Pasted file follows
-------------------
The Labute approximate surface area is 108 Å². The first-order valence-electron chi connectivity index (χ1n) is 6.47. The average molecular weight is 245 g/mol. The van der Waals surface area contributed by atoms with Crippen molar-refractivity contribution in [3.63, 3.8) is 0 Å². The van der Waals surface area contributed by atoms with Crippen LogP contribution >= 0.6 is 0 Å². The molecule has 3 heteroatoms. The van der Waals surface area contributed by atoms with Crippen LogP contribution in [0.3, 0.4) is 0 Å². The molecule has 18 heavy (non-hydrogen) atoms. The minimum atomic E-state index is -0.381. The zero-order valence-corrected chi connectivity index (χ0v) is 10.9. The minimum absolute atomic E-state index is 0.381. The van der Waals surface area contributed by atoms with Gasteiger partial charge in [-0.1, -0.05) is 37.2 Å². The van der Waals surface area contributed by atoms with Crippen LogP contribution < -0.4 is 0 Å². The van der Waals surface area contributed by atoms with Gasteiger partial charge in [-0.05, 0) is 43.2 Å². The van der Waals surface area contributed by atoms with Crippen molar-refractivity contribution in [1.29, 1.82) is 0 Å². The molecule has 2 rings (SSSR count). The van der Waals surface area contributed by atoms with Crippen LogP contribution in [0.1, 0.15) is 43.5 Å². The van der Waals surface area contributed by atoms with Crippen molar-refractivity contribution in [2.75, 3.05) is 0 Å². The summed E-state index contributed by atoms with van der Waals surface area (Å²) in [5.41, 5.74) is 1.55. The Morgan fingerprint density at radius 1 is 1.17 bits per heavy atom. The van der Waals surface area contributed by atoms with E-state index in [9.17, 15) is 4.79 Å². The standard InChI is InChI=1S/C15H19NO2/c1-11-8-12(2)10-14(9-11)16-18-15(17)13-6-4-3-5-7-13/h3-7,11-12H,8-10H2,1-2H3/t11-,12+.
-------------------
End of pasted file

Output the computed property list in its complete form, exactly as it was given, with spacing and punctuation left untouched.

The Labute approximate surface area is 108 Å². The first-order valence-electron chi connectivity index (χ1n) is 6.47. The average molecular weight is 245 g/mol. The van der Waals surface area contributed by atoms with Crippen molar-refractivity contribution in [3.63, 3.8) is 0 Å². The van der Waals surface area contributed by atoms with Crippen LogP contribution >= 0.6 is 0 Å². The molecule has 3 heteroatoms. The van der Waals surface area contributed by atoms with Crippen LogP contribution in [0.3, 0.4) is 0 Å². The molecule has 18 heavy (non-hydrogen) atoms. The minimum atomic E-state index is -0.381. The zero-order valence-corrected chi connectivity index (χ0v) is 10.9. The minimum absolute atomic E-state index is 0.381. The van der Waals surface area contributed by atoms with Gasteiger partial charge in [-0.1, -0.05) is 37.2 Å². The van der Waals surface area contributed by atoms with Crippen LogP contribution < -0.4 is 0 Å². The van der Waals surface area contributed by atoms with Gasteiger partial charge in [-0.05, 0) is 43.2 Å². The van der Waals surface area contributed by atoms with Crippen molar-refractivity contribution in [1.29, 1.82) is 0 Å². The molecule has 2 rings (SSSR count). The van der Waals surface area contributed by atoms with Crippen LogP contribution in [0.1, 0.15) is 43.5 Å². The van der Waals surface area contributed by atoms with Crippen molar-refractivity contribution in [2.75, 3.05) is 0 Å². The summed E-state index contributed by atoms with van der Waals surface area (Å²) in [5.41, 5.74) is 1.55. The Morgan fingerprint density at radius 1 is 1.17 bits per heavy atom. The van der Waals surface area contributed by atoms with E-state index in [9.17, 15) is 4.79 Å². The standard InChI is InChI=1S/C15H19NO2/c1-11-8-12(2)10-14(9-11)16-18-15(17)13-6-4-3-5-7-13/h3-7,11-12H,8-10H2,1-2H3/t11-,12+.